Manhattan has Chinatown, Koreatown, Little Italy… and now also a Little Mexico

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Mexicans are the third largest Hispanic population in New York City, only surpassed by Puerto Ricans and Dominicans. According to the latest data from the United States Census, 514,000 Mexicans live in the Big Apple —and approximately 1.5 million in the State of New York—. If one wants to delve into popular Mexican food, close their eyes and teleport for a few minutes to the country of tequila and cacti, they can do so in East Harlem. There lies what is known as Little Mexico, a New York neighborhood with a Mexican soul, which formed in the nineties and grew until it consolidated. It is not yet a tourist attraction of the magnitude of Little Italy in the Bronx or the two Chinatowns —in Manhattan and Queens—, but its function is more valuable: it offers immigrants the experience of feeling at home. About 50,000 Mexicans have already built their home there.

One of the first Mexican entrepreneurs to open a business in the neighborhood is Jaime Flores, owner of Euromex, a store where you can get soccer kits from both Latin and European teams, and who also owns the Azteca Unisex barbershop. Flores opened his first business back in 1994, when he was less than twenty years old and had just arrived from Mexico. “The immigrants made me grow, but now I also have customers born here and they buy from me in other States like California, Chicago, or Texas.” As he recalls, it was a visit from former Mexican President Vicente Fox that began to give fame to the neighborhood, which has already started to gentrify. “Many Latinos have had to migrate to the Bronx because they have doubled the price of rents,” he says. But his business remains in the same location after thirty years and he feels he has succeeded. He works seven days a week because he has customers every day and is proud to say that he has been able to send his three children to university: “New York has treated me well, but I have worked hard.”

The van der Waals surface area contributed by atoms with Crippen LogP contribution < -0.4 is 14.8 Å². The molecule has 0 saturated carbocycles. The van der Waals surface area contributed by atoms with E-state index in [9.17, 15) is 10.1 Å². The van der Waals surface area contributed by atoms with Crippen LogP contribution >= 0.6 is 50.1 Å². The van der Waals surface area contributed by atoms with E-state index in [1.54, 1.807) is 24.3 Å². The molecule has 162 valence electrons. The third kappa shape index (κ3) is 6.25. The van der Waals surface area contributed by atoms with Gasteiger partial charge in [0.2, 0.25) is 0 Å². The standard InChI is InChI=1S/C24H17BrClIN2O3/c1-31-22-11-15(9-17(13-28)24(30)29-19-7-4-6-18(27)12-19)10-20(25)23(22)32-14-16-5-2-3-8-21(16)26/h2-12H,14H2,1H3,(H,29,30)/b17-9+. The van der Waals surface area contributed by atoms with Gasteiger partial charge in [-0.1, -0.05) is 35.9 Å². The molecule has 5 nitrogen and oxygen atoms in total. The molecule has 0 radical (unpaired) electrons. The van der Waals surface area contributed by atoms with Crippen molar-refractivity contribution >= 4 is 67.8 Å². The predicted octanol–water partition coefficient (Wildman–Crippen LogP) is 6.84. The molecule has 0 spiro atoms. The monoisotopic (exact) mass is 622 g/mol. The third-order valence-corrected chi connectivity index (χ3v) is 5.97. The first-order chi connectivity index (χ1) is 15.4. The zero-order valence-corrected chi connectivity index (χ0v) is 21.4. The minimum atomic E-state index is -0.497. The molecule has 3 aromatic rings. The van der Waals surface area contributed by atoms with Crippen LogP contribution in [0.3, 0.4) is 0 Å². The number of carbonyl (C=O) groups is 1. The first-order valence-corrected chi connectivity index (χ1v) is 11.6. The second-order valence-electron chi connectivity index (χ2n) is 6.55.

The Mexican community is entrepreneurial in New York: 18% own their own business, many related to restoration. The boom responds to, and is responsible for, the boost in Mexican gastronomy in the city over the last few years. By 2020, there were almost a thousand Mexican restaurants with high-quality offerings in any of the five districts of the city. There are 20 of them recognized in the Michelin Guide. Among the most outstanding are Casa Enrique, the first Mexican restaurant in New York to receive a Michelin star; Oxomoco, the only one that currently holds a star; and Cosme, which three years ago ranked 22nd among the 50 best restaurants in the world.

But one cannot visit the neighborhood without stopping at Hot Jalapeño, Quesadillas Doña Maty, or the Tacomix taqueria, whose manager, Marlene Ruiz, explains that although “the clientele is mainly Latino, during weekends or when there are events on Roosevelt Island (the adjoining island, where music festivals like The Governors Ball are held) the restaurant fills up with white people.”

The famous street food, the smells, and the most authentic sounds are concentrated in this corner of northern Manhattan. It is no coincidence that Little Mexico has flourished there. Historically, East Harlem is called Spanish Harlem because it concentrates a good part of the Hispanic population of New York since a first wave of Puerto Ricans settled there after World War II.

There is the Museo del Barrio, the most important museum of Latin American art in the country. And from that facade facing Central Park, Little Mexico extends, covering the entire east, so that from 96th to 125th street, the Latin spirit is felt in the colorful streets, in murals like The Spirit of East Harlem or the Graffiti Hall of Fame, in community centers, or in the music that escapes from establishments without asking for permission.

Little Tenochtitlan, as it is also called, has its center on 116th street, cutting through second and third avenues, where it is common to find street vendors of horchata, tamales, and elotes. There are taquerias, bakeries, and bodegas where you can buy fresh ingredients, from tortillas or moles to cacti and all kinds of chilies and spicy sauces. But it’s not all about food. If you need a haircut, the barbershop, like almost all businesses on these streets, is also run by Mexicans. If you’re looking to update your wardrobe, you can buy clothes with prints of the Virgin of Guadalupe, traditional suits, and even a shirt from the Mexican soccer league. There are stores with traditional brands where you find everything that is sold in Mexico: from cleaning products to sweets, handicrafts, amulets, or religious figures to the classic birthday piñatas.

St. Paul’s Church, also in the area, is frequented mainly by the Latino community, with masses and catechism classes in Spanish. And every year, for the quintessential celebration of Mexican-American cultural syncretism, May 5th, the streets become even more colorful and the street food stalls multiply to accompany the parade that begins at noon in Central Park West to the rhythm of mariachis.

Although there is also a large Mexican population in neighborhoods like Sunset Boulevard or Jackson Heights, today Little Mexico is undoubtedly the place to soak up Mexico in New York. The first American metropolis thus follows in the footsteps of other major cities in the country such as Los Angeles, Chicago, Houston, or San Francisco, which offer Mexicans the joy and warmth of their homeland, a piece of their own in a foreign country.

Source: El Pais